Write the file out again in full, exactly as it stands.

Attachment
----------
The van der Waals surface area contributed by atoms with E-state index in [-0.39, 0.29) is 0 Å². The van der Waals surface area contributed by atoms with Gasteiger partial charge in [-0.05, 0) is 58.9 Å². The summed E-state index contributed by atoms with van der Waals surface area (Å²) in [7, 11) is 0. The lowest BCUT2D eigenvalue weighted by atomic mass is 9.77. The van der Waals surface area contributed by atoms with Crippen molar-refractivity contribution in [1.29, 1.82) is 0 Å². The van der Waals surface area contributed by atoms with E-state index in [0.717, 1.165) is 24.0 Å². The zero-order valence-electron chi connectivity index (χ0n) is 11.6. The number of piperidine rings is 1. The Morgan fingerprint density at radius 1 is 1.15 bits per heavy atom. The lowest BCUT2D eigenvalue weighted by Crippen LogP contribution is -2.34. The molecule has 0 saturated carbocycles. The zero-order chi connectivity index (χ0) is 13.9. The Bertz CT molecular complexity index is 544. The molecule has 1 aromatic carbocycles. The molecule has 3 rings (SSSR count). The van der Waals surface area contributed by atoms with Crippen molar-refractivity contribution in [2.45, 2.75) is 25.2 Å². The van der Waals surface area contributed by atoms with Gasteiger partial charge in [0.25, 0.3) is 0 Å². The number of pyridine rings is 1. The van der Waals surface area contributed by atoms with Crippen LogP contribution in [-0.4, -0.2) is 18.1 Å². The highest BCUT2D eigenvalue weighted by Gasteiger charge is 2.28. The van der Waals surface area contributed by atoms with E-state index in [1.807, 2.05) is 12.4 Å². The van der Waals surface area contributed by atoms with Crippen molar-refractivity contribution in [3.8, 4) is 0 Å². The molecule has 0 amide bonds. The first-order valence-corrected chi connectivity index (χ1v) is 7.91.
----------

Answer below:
The van der Waals surface area contributed by atoms with E-state index in [-0.39, 0.29) is 0 Å². The van der Waals surface area contributed by atoms with Gasteiger partial charge in [-0.05, 0) is 58.9 Å². The summed E-state index contributed by atoms with van der Waals surface area (Å²) in [7, 11) is 0. The lowest BCUT2D eigenvalue weighted by atomic mass is 9.77. The van der Waals surface area contributed by atoms with Crippen molar-refractivity contribution in [1.29, 1.82) is 0 Å². The van der Waals surface area contributed by atoms with E-state index in [0.717, 1.165) is 24.0 Å². The zero-order valence-electron chi connectivity index (χ0n) is 11.6. The number of piperidine rings is 1. The Morgan fingerprint density at radius 1 is 1.15 bits per heavy atom. The lowest BCUT2D eigenvalue weighted by Crippen LogP contribution is -2.34. The molecule has 0 saturated carbocycles. The zero-order chi connectivity index (χ0) is 13.9. The Bertz CT molecular complexity index is 544. The molecule has 1 aromatic carbocycles. The molecule has 3 rings (SSSR count). The van der Waals surface area contributed by atoms with Crippen molar-refractivity contribution in [2.45, 2.75) is 25.2 Å². The van der Waals surface area contributed by atoms with Gasteiger partial charge in [0.25, 0.3) is 0 Å². The number of pyridine rings is 1. The van der Waals surface area contributed by atoms with Crippen LogP contribution in [-0.4, -0.2) is 18.1 Å². The highest BCUT2D eigenvalue weighted by Gasteiger charge is 2.28. The van der Waals surface area contributed by atoms with E-state index in [1.807, 2.05) is 12.4 Å². The van der Waals surface area contributed by atoms with Crippen molar-refractivity contribution in [3.8, 4) is 0 Å². The molecule has 0 amide bonds. The first-order valence-corrected chi connectivity index (χ1v) is 7.91.